A clear, common purpose is emerging in the shipping industry for stronger action on climate change ahead of COP26 in Glasgow this week.
The Global Maritime Forum and the International Transport Workers’ Federation (ITF) have signed an agreement to cooperate in “problem solving and identifying concrete actions” to speed up decarbonisation in the maritime sector.
The Global Maritime Forum brings together high level leaders from across the maritime industry to shape the future of global seaborne trade and to increase sustainable long-term economic development and human wellbeing. The ITF is a global union federation with more than 300 maritime union affiliates in over 130 countries.
The pact outlines the importance of worker, corporate and investor leadership uniting to push for meaningful action. The immediate focus of the agreement is decarbonisation and just transition, but it will serve as the basis for co-operation on other strategic issues in the future. As part of the memorandum the ITF will be inviting affiliates to sign up to the Global Maritime Forum’s Call to Action.
“To reach zero by 2050, the shipping industry must pull its weight. This agreement shows leadership and movement from the employers, workers and their unions to do what’s needed to get us to zero,” said ITF General Secretary Stephen Cotton.
“A just transition means concrete measure to ensure that workers’ voices, expertise and ambitions to be at the centre of decision-making in transition plans for the industry. The Global Maritime Forum understand that, and that involving workers from the outset is crucial for the rapid change required in curb emissions,” said Cotton.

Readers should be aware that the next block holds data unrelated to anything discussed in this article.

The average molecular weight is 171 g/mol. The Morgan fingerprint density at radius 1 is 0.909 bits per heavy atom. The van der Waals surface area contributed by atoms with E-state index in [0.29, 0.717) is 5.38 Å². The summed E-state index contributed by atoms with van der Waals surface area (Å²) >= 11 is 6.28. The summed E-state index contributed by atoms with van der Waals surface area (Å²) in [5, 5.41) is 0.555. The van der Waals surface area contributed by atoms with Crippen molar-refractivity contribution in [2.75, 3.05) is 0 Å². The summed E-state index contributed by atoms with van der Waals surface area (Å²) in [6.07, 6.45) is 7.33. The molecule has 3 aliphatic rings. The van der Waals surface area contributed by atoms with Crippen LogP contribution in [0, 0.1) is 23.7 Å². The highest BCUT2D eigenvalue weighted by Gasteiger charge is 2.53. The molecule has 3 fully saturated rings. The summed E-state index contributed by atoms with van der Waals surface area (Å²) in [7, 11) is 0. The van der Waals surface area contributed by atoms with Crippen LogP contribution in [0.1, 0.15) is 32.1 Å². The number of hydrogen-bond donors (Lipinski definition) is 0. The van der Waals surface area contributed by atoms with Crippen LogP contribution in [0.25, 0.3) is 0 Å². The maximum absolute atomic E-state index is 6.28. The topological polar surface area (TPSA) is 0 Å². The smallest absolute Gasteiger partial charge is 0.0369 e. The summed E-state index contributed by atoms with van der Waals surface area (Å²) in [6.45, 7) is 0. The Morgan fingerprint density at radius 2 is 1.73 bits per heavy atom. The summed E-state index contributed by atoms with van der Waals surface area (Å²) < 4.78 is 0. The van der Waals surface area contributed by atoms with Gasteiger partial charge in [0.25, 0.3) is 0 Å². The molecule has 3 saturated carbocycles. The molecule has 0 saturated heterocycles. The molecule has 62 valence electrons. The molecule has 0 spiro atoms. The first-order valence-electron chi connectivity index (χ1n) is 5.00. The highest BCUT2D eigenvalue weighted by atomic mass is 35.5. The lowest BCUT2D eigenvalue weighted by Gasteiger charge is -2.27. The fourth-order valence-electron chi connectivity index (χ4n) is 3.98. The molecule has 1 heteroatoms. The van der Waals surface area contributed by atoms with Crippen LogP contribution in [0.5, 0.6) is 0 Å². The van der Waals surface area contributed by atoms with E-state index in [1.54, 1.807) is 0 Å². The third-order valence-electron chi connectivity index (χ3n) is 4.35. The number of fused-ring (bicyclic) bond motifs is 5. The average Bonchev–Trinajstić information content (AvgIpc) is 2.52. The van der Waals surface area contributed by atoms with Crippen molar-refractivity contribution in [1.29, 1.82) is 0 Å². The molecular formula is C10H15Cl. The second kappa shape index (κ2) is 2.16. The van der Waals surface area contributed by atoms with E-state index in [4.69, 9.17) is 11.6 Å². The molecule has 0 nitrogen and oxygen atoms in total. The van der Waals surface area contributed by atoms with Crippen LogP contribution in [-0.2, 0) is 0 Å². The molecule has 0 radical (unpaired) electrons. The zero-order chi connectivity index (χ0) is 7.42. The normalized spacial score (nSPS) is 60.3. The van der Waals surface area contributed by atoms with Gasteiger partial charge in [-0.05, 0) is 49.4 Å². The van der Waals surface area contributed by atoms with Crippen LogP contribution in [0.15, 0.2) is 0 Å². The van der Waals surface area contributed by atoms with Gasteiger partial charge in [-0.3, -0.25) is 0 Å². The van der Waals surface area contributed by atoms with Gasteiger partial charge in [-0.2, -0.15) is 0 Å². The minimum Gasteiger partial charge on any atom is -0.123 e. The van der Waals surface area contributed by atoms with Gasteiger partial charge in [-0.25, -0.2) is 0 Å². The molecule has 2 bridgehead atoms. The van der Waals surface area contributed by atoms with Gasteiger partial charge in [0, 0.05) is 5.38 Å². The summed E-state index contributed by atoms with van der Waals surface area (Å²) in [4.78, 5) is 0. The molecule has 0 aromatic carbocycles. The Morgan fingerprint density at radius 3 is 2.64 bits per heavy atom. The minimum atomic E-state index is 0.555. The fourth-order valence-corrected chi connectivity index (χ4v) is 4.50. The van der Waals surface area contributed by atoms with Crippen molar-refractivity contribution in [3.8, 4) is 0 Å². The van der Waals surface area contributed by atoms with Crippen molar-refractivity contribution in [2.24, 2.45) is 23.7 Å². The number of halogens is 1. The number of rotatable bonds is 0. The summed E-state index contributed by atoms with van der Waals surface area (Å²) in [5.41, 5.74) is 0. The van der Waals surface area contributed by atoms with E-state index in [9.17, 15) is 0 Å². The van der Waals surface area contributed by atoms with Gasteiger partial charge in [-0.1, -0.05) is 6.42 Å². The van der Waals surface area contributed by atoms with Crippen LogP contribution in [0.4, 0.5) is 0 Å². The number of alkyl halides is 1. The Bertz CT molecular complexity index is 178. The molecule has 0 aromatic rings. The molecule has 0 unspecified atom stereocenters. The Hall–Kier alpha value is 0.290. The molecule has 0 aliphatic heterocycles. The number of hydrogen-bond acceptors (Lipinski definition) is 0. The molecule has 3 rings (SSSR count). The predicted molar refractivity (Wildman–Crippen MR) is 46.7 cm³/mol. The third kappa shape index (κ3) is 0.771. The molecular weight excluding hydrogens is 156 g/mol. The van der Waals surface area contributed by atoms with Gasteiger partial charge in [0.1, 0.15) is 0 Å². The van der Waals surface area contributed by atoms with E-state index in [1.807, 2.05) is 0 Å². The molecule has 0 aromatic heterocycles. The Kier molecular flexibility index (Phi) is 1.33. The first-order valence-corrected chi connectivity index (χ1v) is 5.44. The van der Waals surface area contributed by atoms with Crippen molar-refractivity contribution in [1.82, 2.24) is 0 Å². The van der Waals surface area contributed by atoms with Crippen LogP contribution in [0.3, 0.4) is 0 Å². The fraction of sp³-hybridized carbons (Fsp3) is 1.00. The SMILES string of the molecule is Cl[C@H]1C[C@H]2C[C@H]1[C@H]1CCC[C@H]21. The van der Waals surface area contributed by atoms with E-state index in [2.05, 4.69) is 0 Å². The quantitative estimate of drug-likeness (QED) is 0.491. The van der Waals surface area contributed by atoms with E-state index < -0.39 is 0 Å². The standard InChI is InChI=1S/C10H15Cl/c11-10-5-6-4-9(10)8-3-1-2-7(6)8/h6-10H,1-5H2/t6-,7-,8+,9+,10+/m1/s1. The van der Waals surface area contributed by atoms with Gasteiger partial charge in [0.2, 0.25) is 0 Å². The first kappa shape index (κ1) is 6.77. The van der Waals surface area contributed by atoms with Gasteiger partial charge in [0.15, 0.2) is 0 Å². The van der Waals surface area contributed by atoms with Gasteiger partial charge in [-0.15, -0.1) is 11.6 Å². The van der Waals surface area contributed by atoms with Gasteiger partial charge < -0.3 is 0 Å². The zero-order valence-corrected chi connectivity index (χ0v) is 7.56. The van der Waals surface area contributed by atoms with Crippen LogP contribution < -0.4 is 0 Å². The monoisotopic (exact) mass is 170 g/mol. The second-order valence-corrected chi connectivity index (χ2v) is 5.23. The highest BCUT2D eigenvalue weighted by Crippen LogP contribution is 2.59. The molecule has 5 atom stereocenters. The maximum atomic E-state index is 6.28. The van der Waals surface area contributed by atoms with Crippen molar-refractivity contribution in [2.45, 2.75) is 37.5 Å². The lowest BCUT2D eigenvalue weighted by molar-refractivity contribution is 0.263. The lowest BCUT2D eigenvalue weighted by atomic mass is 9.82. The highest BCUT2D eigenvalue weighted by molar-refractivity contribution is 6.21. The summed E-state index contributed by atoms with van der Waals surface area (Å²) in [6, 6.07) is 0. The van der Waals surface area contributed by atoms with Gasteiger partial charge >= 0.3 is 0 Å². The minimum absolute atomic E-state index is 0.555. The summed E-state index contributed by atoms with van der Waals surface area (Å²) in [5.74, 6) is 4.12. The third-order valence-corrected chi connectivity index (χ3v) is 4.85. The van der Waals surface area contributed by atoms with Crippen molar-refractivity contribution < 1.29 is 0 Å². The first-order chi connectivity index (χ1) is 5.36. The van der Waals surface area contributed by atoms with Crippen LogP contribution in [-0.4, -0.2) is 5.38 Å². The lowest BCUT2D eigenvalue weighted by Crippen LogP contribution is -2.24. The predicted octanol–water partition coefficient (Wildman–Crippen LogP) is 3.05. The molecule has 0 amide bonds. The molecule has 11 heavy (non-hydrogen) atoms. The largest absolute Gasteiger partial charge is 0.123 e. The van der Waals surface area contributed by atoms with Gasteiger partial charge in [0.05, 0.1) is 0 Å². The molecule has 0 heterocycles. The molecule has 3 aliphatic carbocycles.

Johannah Christensen, CEO at the Global Maritime Forum said: “We are excited about what this new agreement means for our industry’s ability to step up to the task of decarbonising shipping by 2050. We recognise the incredible strength to be had in focusing the ideas, energy and investment of both our members on the climate crisis,”
We welcome the launch of the ITF’s principles for a just transition. There is so much common ground. Training and re-training, maintaining health and safety when it comes to new fuels, and of course ensuring good working conditions for seafarers that are commensurate with their central role in global supply chains,” said Christensen.
“When it comes to moving shipping to zero carbon, Global Maritime Forum will be leading this transition – right alongside our workforce and their representatives in the ITF. We will do this transition justly, and in partnership.”